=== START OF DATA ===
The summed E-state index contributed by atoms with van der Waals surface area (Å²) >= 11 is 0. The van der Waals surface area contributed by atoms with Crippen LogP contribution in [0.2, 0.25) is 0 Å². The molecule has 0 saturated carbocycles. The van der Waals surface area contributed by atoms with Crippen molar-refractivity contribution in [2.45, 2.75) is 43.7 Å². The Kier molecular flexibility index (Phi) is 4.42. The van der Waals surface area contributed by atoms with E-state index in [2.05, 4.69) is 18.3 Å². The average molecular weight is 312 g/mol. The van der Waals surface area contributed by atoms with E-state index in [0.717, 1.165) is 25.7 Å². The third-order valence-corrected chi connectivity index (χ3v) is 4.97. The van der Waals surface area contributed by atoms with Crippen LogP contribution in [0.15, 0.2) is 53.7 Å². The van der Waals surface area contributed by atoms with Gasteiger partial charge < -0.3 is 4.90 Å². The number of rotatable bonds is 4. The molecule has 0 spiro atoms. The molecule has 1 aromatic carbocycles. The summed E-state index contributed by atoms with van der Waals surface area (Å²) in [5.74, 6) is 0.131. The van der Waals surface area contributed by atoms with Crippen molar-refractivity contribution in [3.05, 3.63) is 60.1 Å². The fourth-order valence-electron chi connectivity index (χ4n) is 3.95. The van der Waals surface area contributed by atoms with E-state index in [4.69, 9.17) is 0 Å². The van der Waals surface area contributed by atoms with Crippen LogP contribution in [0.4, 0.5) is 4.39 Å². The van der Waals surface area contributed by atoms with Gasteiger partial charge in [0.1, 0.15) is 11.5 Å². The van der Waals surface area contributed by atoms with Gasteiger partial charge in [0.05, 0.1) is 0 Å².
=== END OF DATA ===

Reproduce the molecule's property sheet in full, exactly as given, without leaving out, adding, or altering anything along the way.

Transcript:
The summed E-state index contributed by atoms with van der Waals surface area (Å²) >= 11 is 0. The van der Waals surface area contributed by atoms with Crippen LogP contribution in [0.2, 0.25) is 0 Å². The molecule has 0 saturated carbocycles. The van der Waals surface area contributed by atoms with Crippen molar-refractivity contribution in [2.45, 2.75) is 43.7 Å². The Kier molecular flexibility index (Phi) is 4.42. The van der Waals surface area contributed by atoms with E-state index in [2.05, 4.69) is 18.3 Å². The average molecular weight is 312 g/mol. The van der Waals surface area contributed by atoms with E-state index in [0.717, 1.165) is 25.7 Å². The third-order valence-corrected chi connectivity index (χ3v) is 4.97. The van der Waals surface area contributed by atoms with Crippen LogP contribution in [0.15, 0.2) is 53.7 Å². The van der Waals surface area contributed by atoms with Gasteiger partial charge < -0.3 is 4.90 Å². The number of rotatable bonds is 4. The molecule has 0 spiro atoms. The molecule has 1 aromatic carbocycles. The summed E-state index contributed by atoms with van der Waals surface area (Å²) in [5.74, 6) is 0.131. The van der Waals surface area contributed by atoms with Crippen molar-refractivity contribution in [3.05, 3.63) is 60.1 Å². The fourth-order valence-electron chi connectivity index (χ4n) is 3.95. The van der Waals surface area contributed by atoms with E-state index in [4.69, 9.17) is 0 Å². The van der Waals surface area contributed by atoms with Crippen LogP contribution in [0.4, 0.5) is 4.39 Å². The van der Waals surface area contributed by atoms with Gasteiger partial charge in [0.1, 0.15) is 11.5 Å². The van der Waals surface area contributed by atoms with Gasteiger partial charge in [0.05, 0.1) is 0 Å².